produced the following output:

d = 2.07508e-322

even though I had the correct prototype for printf() (declared in
<stdio.h>). The fix is either to change the "%g" to "%d", or, if I
really want to convert the int value to double before printing it,
use an explicit cast:

printf("d = %g\n", (double)d);

--
Keith Thompson (The_Other_Keith) ks***@mib.org <http://www.ghoti.net/~kst>
San Diego Supercomputer Center <*> <http://users.sdsc.edu/~kst>
We must do something. This is something. Therefore, we must do this.
Nov 15 '05 #15
elzacho wrote
(in article
<11*********************@o13g2000cwo.googlegroups. com>):
Keith, you are right. This is more logical and does not contrast what
was said in gcc.bug. Still, what they said explained the odd behavior,
and what you said only makes it more confusing...


Simple solution. Always use prototypes. Problem solved.
--
Randy Howard (2reply remove FOOBAR)

Nov 15 '05 #16

Richard Heathfield wrote:
elzacho said:
It is my understanding that prototypes in C are purely optional.
If you don't provide a prototype for a function, the compiler is required by
the Standard to assume that the function returns an int, and is unable to
do type checking on the arguments you pass to the function.


Only for c89/90.
Furthermore, if
you call a variadic function that does not have a valid function prototype
in scope, the behaviour of the program is undefined.


6.7.2#2
All declarations that refer to the same object or function shall have
compatible type; otherwise, the behavior is undefined.

the same applies to c89/90. If you do not have a prototype present for
a c89/90 compliant compiler, then you will invoke undefined behavior in
any instance where a function is declared as returning an object type
other than 'int'.
i.e., if you provide no prototype for using 'strchr' and strchr is
declared as char *strchr(const char *s, int c) { } in some other
translation unit that you link with, then you invoke undefined
behavior.
HTH

--
aegis

Nov 15 '05 #17
Hi

If you are writing a small "one file" program, you can simply structure
your code so that no function calls another which has not been defined
physically before it ( within the file )
Thus you can avoid prototypes, or even a header file.

But such programs tend to be very few.

Regards
Vivek

Nov 15 '05 #18
"rep_movsd" <re*******@gmail.com> writes:
If you are writing a small "one file" program, you can simply structure
your code so that no function calls another which has not been defined
physically before it ( within the file )
Thus you can avoid prototypes, or even a header file.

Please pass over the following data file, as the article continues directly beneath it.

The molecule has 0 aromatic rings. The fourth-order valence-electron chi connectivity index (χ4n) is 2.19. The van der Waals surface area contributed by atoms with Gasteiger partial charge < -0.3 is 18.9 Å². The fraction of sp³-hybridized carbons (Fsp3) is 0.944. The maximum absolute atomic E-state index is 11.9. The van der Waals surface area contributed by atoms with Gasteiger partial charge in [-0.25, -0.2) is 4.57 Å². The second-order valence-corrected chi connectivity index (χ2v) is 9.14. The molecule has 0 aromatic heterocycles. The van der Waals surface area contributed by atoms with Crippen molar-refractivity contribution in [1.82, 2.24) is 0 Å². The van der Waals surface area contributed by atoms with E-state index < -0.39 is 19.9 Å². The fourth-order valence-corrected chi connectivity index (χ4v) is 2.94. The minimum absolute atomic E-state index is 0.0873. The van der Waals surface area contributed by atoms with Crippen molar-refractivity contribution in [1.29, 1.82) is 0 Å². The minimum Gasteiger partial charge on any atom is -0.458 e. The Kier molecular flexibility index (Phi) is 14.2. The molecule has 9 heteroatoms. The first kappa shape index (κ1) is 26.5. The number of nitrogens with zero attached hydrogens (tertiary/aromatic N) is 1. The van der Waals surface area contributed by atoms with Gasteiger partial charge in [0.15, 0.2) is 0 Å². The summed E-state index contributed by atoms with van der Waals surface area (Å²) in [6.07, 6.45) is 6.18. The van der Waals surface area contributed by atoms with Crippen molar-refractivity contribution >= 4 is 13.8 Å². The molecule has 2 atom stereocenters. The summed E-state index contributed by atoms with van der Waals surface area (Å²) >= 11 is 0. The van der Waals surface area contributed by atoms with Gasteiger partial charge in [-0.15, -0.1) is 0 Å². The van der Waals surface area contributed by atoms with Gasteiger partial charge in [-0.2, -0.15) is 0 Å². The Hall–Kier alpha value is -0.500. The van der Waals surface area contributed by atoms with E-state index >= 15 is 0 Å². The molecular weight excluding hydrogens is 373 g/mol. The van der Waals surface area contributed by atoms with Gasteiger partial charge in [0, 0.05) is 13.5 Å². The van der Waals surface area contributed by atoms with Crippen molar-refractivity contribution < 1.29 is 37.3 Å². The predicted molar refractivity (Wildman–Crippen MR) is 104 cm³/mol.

But such programs tend to be very few.


You should still include prototypes as part of the definition.

For example:

void func1(int x, const char *y)
{
...
}

void func2(void)
{
func1(42, "foobar");
}

--
Keith Thompson (The_Other_Keith) ks***@mib.org <http://www.ghoti.net/~kst>
San Diego Supercomputer Center <*> <http://users.sdsc.edu/~kst>
We must do something. This is something. Therefore, we must do this.
Nov 15 '05 #19
aegis said:

Richard Heathfield wrote:
elzacho said:
> It is my understanding that prototypes in C are purely optional.


If you don't provide a prototype for a function, the compiler is required
by the Standard to assume that the function returns an int, and is unable
to do type checking on the arguments you pass to the function.


Only for c89/90.


Sure. But then I have yet to encounter a conforming implementation of C99.
Comeau is perhaps closest, but even they claim only partial support for
C99. And gcc appears to have abandoned all efforts at conformance.
Microsoft never even bothered to try. So I see little point in providing
C99 answers. If people want to know about C99 specifically, I expect
they'll ask about it specifically.

--
Richard Heathfield
"Usenet is a strange place" - dmr 29 July 1999
http://www.cpax.org.uk
Email rjh at the above domain

Nov 15 '05 #20

This discussion thread is closed

Replies have been disabled for this discussion.

Similar topics

7 posts views Thread by Michele Simionato | last post: by
14 posts views Thread by fb | last post: by
7 posts views Thread by junky_fellow | last post: by
1 post views Thread by petermichaux | last post: by
20 posts views Thread by Ari Krupnik | last post: by
73 posts views Thread by Steph Barklay | last post: by
By using this site, you agree to our Privacy Policy and Terms of Use.